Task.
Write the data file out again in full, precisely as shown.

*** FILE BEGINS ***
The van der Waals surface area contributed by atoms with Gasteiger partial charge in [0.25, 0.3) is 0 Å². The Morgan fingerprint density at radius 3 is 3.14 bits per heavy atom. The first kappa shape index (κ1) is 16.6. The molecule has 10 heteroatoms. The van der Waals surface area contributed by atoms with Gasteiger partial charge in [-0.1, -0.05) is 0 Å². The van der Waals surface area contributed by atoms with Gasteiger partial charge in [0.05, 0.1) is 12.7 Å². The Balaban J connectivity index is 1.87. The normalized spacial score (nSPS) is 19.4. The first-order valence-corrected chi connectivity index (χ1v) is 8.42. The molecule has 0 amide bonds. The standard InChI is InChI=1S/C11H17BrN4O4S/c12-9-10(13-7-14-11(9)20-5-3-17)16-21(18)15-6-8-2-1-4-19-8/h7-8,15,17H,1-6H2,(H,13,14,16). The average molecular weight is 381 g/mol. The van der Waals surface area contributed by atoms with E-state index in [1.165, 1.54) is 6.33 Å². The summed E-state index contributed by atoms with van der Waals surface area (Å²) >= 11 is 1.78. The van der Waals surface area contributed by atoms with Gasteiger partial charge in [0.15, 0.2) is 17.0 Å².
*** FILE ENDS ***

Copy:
The van der Waals surface area contributed by atoms with Gasteiger partial charge in [0.25, 0.3) is 0 Å². The Morgan fingerprint density at radius 3 is 3.14 bits per heavy atom. The first kappa shape index (κ1) is 16.6. The molecule has 10 heteroatoms. The van der Waals surface area contributed by atoms with Gasteiger partial charge in [-0.1, -0.05) is 0 Å². The van der Waals surface area contributed by atoms with Gasteiger partial charge in [0.05, 0.1) is 12.7 Å². The Balaban J connectivity index is 1.87. The normalized spacial score (nSPS) is 19.4. The first-order valence-corrected chi connectivity index (χ1v) is 8.42. The molecule has 0 amide bonds. The standard InChI is InChI=1S/C11H17BrN4O4S/c12-9-10(13-7-14-11(9)20-5-3-17)16-21(18)15-6-8-2-1-4-19-8/h7-8,15,17H,1-6H2,(H,13,14,16). The average molecular weight is 381 g/mol. The van der Waals surface area contributed by atoms with E-state index in [1.165, 1.54) is 6.33 Å². The summed E-state index contributed by atoms with van der Waals surface area (Å²) >= 11 is 1.78. The van der Waals surface area contributed by atoms with Gasteiger partial charge in [0.15, 0.2) is 17.0 Å².